Paul’s letters are sometimes hard to understand (as Peter says) and yet if we take to heart the practice of interpreting the unclear and minor passages in the light of the character of Jesus and the broad teaching of scripture, we can find our way.

God creates men and women in the image of God.  This truth flies in the face of all near-Middle-Eastern teaching of the time.  Both.  Equally.  In the image of God. Women do not bear an ounce less of the image of God. (Gen 1)

Then when the kingdom is inaugurated the God declares: the Spirit is poured out on both men and women and they will prophesy (speak of God).  Both.  Equally. (Acts 2)

Paul again affirms that in Jesus our categories for defining and keeping people separate are invalidated, for there is now neither male nor female, slave nor free, Jew nor Greek. (Gal 3)
And then we can add on the practice of the early church: references to Phoebe, a carrier of the gospel, Priscilla and Aquilla, a wife and husband who taught and instructed together, Junia, the female Apostle.  God’s unchanging view of women is evident even in the Old Testament where we see a host of women who lead and changed the destiny of Israel by their outspoken faith.  In recent history there is the overwhelming evidence of women who have preached and ministered in the last 3 centuries, Susanna Wesley, Corrie Ten Boom, Evangeline Booth, Mother Theresa, and many others.  And this despite the ongoing discrimination, oppression and abuse of women in both secular and Christian society.

Are we to dismiss all these women as upstarts and sinners?

Only when we have really studied, and considered, and meditated on these broad truths are we at the appropriate place to come to so-called ‘tricky’ passages such as 1 Timothy 3. And when we do we should examine these with caution, careful not to insert a literal and 21st century interpretation.   Then we become alert to the fact that “husband of but one wife” occurs in a list of character qualities and speaks to polygamy and not gender.  It excludes neither unmarried men nor women.  We might notice that the words “in the same way wives...” implies that women too must qualify for leadership.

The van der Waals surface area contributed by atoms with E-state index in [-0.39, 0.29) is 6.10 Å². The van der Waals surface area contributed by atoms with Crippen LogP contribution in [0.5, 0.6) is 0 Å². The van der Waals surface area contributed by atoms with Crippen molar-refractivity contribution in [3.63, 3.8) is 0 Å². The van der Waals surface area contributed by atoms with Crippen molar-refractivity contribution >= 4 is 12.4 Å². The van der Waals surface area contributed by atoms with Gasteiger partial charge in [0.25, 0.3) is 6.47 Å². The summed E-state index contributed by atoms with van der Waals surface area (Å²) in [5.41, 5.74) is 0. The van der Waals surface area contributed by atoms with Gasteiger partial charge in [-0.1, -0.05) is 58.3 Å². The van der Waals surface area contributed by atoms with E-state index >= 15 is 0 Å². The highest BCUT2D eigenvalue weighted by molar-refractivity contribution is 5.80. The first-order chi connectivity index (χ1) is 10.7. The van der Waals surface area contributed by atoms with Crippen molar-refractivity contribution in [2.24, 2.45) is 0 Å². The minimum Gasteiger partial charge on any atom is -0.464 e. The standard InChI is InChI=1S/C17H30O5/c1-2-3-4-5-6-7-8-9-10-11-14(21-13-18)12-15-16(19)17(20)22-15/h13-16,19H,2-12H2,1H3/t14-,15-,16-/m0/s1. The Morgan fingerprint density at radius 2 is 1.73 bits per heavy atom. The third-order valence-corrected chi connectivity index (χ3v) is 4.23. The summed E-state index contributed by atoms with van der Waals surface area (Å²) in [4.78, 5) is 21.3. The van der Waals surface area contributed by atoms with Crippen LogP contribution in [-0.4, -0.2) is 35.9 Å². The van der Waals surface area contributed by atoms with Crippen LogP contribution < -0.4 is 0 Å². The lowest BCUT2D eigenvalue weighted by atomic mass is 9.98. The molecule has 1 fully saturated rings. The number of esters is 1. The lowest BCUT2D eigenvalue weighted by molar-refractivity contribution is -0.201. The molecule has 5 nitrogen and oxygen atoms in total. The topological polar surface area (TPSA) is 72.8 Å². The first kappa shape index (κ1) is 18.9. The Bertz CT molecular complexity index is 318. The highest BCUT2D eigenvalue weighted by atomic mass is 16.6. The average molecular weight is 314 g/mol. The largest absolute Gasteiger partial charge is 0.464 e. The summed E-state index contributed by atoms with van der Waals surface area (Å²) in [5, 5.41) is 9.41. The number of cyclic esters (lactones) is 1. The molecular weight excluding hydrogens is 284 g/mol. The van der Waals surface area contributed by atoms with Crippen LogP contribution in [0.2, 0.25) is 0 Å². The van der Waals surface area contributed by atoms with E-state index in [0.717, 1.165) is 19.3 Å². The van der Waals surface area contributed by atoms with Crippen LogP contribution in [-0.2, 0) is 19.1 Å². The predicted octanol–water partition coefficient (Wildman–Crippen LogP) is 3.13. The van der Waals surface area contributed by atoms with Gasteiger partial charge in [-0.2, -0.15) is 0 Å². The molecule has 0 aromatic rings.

Every single one of these so-called ‘tricky’ verses has been amply exegeted by competent scholars, such as Gordon Fee and NT Wright, some of today’s foremost New Testament scholars, and others some of whom I have referenced below.

As for me, I have studied much around this issue and I am both confident and at peace.  I have seen God use and bless my preaching.  I have seen him bless the leadership of other women.  I have a wonderful husband who is as much a feminist and egalitarian as myself and is not remotely threatened by my gifts.  I have been in churches where women’s gifts are celebrated and encouraged.  I love that God loves who I am and wants me to be free indeed.  This is why I will not subject myself or my children to a church that makes women less than men.  It’s not what the bible teaches and it’s not true to the character of God.

My top recommendations for books/articles on this topic are:
1.    Women Caught in the Conflict by Rebecca Merril Groothuis